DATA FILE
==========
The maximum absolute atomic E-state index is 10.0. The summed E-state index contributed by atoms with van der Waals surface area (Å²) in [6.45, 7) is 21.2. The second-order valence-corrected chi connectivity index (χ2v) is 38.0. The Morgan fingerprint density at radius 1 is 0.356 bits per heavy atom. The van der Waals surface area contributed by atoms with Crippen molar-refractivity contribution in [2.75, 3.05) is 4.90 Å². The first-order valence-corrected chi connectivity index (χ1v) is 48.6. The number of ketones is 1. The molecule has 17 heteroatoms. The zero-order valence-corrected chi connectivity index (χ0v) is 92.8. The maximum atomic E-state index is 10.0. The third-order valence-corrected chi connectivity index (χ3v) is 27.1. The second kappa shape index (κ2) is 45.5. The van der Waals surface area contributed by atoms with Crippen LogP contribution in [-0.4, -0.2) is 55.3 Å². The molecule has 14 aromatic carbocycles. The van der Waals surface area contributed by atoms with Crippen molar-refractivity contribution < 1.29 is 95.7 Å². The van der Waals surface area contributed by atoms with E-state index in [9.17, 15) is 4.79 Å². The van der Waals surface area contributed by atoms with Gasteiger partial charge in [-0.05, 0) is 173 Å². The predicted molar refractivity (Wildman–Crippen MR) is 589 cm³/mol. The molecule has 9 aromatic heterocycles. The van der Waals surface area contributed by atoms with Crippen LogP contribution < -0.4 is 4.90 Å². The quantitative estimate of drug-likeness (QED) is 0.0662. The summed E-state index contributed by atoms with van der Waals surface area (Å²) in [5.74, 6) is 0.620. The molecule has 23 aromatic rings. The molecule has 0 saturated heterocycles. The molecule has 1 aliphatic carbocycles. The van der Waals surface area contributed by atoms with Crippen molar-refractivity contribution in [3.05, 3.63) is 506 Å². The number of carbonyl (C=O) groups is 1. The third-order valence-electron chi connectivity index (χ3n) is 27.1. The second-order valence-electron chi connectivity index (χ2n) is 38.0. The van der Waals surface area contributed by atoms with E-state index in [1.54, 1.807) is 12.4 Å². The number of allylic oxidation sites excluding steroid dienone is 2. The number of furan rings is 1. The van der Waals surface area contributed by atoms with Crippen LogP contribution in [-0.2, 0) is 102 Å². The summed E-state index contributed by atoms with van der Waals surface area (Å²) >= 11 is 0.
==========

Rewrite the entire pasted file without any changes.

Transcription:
The maximum absolute atomic E-state index is 10.0. The summed E-state index contributed by atoms with van der Waals surface area (Å²) in [6.45, 7) is 21.2. The second-order valence-corrected chi connectivity index (χ2v) is 38.0. The Morgan fingerprint density at radius 1 is 0.356 bits per heavy atom. The van der Waals surface area contributed by atoms with Crippen molar-refractivity contribution in [2.75, 3.05) is 4.90 Å². The first-order valence-corrected chi connectivity index (χ1v) is 48.6. The number of ketones is 1. The molecule has 17 heteroatoms. The zero-order valence-corrected chi connectivity index (χ0v) is 92.8. The maximum atomic E-state index is 10.0. The third-order valence-corrected chi connectivity index (χ3v) is 27.1. The second kappa shape index (κ2) is 45.5. The van der Waals surface area contributed by atoms with Crippen LogP contribution in [-0.4, -0.2) is 55.3 Å². The molecule has 14 aromatic carbocycles. The van der Waals surface area contributed by atoms with Crippen molar-refractivity contribution < 1.29 is 95.7 Å². The van der Waals surface area contributed by atoms with E-state index in [9.17, 15) is 4.79 Å². The van der Waals surface area contributed by atoms with Gasteiger partial charge in [-0.05, 0) is 173 Å². The predicted molar refractivity (Wildman–Crippen MR) is 589 cm³/mol. The molecule has 9 aromatic heterocycles. The van der Waals surface area contributed by atoms with Crippen LogP contribution < -0.4 is 4.90 Å². The quantitative estimate of drug-likeness (QED) is 0.0662. The summed E-state index contributed by atoms with van der Waals surface area (Å²) in [5.74, 6) is 0.620. The molecule has 23 aromatic rings. The molecule has 0 saturated heterocycles. The molecule has 1 aliphatic carbocycles. The van der Waals surface area contributed by atoms with Crippen molar-refractivity contribution in [3.05, 3.63) is 506 Å². The number of carbonyl (C=O) groups is 1. The third-order valence-electron chi connectivity index (χ3n) is 27.1. The second-order valence-electron chi connectivity index (χ2n) is 38.0. The van der Waals surface area contributed by atoms with E-state index in [1.54, 1.807) is 12.4 Å². The number of allylic oxidation sites excluding steroid dienone is 2. The number of furan rings is 1. The van der Waals surface area contributed by atoms with Crippen LogP contribution in [-0.2, 0) is 102 Å². The summed E-state index contributed by atoms with van der Waals surface area (Å²) >= 11 is 0.